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Thread: Interested in marine radio

  1. #1

    Default Interested in marine radio

    I joined the forum a few minutes ago because I knew nothing about amateur radio until a few days ago and am having trouble understanding what I've read so far.

    I have long thought that I'd like to look into it at some point, but my interest in sailing really prompted me to do some reading.

    I thought it would be really cool to listen and possibly talk to boats via marine HF SSB, or ham radio as I know some sailors do have licences for that too.

    I am land-based in New Zealand and understand (vaguely) that there are technical and governance issues between the two, but is it possible to do what I want to do with a ham radio licence and equipment?

    If the answer is yes then I'd be very keen and have a lot more questions for the appropriate place on the forum. I am interested in building the equipment, and would like to have a mobile setup for my own modest boat... but all in good time...

  2. #2

    Default

    Well - the main problem is simply getting the licence. HF radio shore stations are usually considered to be big concrete buildings with lots of people working there and having specific purposes - rescue, logistics, information relay etc - so your Government would need to give you a callsign, and probably charge you lots of money - you'd probably also need the operators to be commercially examined and licenced too. Without a legitimate licence, I doubt anyone would want to talk to you - those that like to chat usually have ham callsigns which is sensible. Ship operators talk to each other of course at sea, but it's rare to hear them chatting with somebody at home. A ham licence restricts you too communication with radio amateurs who hold a licence, using ONLY amateur bands.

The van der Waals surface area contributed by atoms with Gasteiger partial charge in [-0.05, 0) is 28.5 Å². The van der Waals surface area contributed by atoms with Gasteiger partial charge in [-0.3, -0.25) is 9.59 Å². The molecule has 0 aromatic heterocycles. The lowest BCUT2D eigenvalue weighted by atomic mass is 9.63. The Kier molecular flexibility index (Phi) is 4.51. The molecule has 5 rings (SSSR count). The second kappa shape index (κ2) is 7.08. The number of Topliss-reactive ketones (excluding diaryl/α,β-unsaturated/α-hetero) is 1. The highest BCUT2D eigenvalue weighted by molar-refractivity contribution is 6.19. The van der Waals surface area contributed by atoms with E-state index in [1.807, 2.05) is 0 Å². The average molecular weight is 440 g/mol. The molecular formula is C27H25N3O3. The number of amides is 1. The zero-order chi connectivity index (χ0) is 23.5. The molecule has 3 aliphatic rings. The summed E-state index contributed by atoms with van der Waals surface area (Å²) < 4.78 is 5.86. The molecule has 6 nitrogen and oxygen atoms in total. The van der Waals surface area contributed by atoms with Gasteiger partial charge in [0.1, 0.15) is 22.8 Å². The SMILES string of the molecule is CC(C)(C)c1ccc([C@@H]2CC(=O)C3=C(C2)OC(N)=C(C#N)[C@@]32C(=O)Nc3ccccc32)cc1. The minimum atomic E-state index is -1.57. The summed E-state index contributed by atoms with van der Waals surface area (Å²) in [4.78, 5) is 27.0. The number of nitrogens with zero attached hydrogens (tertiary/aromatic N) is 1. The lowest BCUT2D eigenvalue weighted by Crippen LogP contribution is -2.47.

3. #3

    Join Date
    Oct 2009
    Location
    Oulu, Finland
    Posts
    568

    Default

    If you want to use any maritime band, beit HF or VHF, then you will need the appropriate type approved equipment for the bands/frequencies used. You will also probably need a license. Your best bet is to contact either a local boat club or national organisation.

    If you want to use amateur radio on your boat, it is allowed, but first you will have to become a licensed radio amateur. Contact the national organisation for amateur radio in New Zealand. When you use amateur radio on a boat orship, you must stay in the amateur radio frequency allocations and suffix your callsign with /MM for maritime mobile.

    A friend of mine, who lives in NZ, is a qualified Merchant Navy Radio Officer. Up until about six months ago, she was single. But I guess you missed the boat on that one...

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